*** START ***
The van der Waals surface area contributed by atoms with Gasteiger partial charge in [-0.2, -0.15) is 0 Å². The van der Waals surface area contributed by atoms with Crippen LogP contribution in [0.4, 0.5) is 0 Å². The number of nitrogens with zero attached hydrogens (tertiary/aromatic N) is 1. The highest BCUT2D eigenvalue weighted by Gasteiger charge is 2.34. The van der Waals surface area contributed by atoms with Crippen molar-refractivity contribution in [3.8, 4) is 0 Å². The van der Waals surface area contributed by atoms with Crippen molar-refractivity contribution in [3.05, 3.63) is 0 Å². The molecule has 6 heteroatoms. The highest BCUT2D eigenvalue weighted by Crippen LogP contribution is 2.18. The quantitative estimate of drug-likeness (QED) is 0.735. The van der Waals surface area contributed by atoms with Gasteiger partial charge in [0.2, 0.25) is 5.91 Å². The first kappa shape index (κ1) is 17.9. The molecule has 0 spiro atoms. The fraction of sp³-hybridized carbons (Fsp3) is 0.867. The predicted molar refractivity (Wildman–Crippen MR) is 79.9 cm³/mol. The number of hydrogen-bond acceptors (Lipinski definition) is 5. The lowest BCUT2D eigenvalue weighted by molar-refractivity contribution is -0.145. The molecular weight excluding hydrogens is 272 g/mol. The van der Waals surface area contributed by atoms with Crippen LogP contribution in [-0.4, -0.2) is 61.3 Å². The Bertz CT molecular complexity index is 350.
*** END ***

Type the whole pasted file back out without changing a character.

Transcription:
The van der Waals surface area contributed by atoms with Gasteiger partial charge in [-0.2, -0.15) is 0 Å². The van der Waals surface area contributed by atoms with Crippen LogP contribution in [0.4, 0.5) is 0 Å². The number of nitrogens with zero attached hydrogens (tertiary/aromatic N) is 1. The highest BCUT2D eigenvalue weighted by Gasteiger charge is 2.34. The van der Waals surface area contributed by atoms with Crippen molar-refractivity contribution in [3.8, 4) is 0 Å². The van der Waals surface area contributed by atoms with Crippen molar-refractivity contribution in [3.05, 3.63) is 0 Å². The molecule has 6 heteroatoms. The highest BCUT2D eigenvalue weighted by Crippen LogP contribution is 2.18. The quantitative estimate of drug-likeness (QED) is 0.735. The van der Waals surface area contributed by atoms with Gasteiger partial charge in [0.2, 0.25) is 5.91 Å². The first kappa shape index (κ1) is 17.9. The molecule has 0 spiro atoms. The fraction of sp³-hybridized carbons (Fsp3) is 0.867. The predicted molar refractivity (Wildman–Crippen MR) is 79.9 cm³/mol. The number of hydrogen-bond acceptors (Lipinski definition) is 5. The lowest BCUT2D eigenvalue weighted by molar-refractivity contribution is -0.145. The molecular weight excluding hydrogens is 272 g/mol. The van der Waals surface area contributed by atoms with Crippen LogP contribution in [-0.4, -0.2) is 61.3 Å². The Bertz CT molecular complexity index is 350.